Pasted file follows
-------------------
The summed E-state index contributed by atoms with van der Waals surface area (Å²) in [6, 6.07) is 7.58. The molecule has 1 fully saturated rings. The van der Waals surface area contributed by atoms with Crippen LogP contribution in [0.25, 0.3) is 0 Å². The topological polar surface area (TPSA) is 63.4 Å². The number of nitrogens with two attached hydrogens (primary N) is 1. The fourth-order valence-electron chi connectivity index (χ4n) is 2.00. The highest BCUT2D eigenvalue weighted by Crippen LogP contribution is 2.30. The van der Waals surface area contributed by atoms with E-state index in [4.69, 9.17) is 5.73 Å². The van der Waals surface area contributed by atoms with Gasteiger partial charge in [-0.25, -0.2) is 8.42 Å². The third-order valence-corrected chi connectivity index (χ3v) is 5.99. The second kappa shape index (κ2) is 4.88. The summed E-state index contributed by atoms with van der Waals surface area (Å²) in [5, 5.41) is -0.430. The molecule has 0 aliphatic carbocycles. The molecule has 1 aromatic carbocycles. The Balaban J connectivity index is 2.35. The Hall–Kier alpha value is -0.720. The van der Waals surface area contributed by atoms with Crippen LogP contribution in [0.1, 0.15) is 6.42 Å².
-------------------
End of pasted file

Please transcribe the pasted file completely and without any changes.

The summed E-state index contributed by atoms with van der Waals surface area (Å²) in [6, 6.07) is 7.58. The molecule has 1 fully saturated rings. The van der Waals surface area contributed by atoms with Crippen LogP contribution in [0.25, 0.3) is 0 Å². The topological polar surface area (TPSA) is 63.4 Å². The number of nitrogens with two attached hydrogens (primary N) is 1. The fourth-order valence-electron chi connectivity index (χ4n) is 2.00. The highest BCUT2D eigenvalue weighted by Crippen LogP contribution is 2.30. The van der Waals surface area contributed by atoms with E-state index in [4.69, 9.17) is 5.73 Å². The van der Waals surface area contributed by atoms with Gasteiger partial charge in [-0.25, -0.2) is 8.42 Å². The third-order valence-corrected chi connectivity index (χ3v) is 5.99. The second kappa shape index (κ2) is 4.88. The summed E-state index contributed by atoms with van der Waals surface area (Å²) in [5, 5.41) is -0.430. The molecule has 0 aliphatic carbocycles. The molecule has 1 aromatic carbocycles. The Balaban J connectivity index is 2.35. The Hall–Kier alpha value is -0.720. The van der Waals surface area contributed by atoms with Crippen LogP contribution in [0.1, 0.15) is 6.42 Å².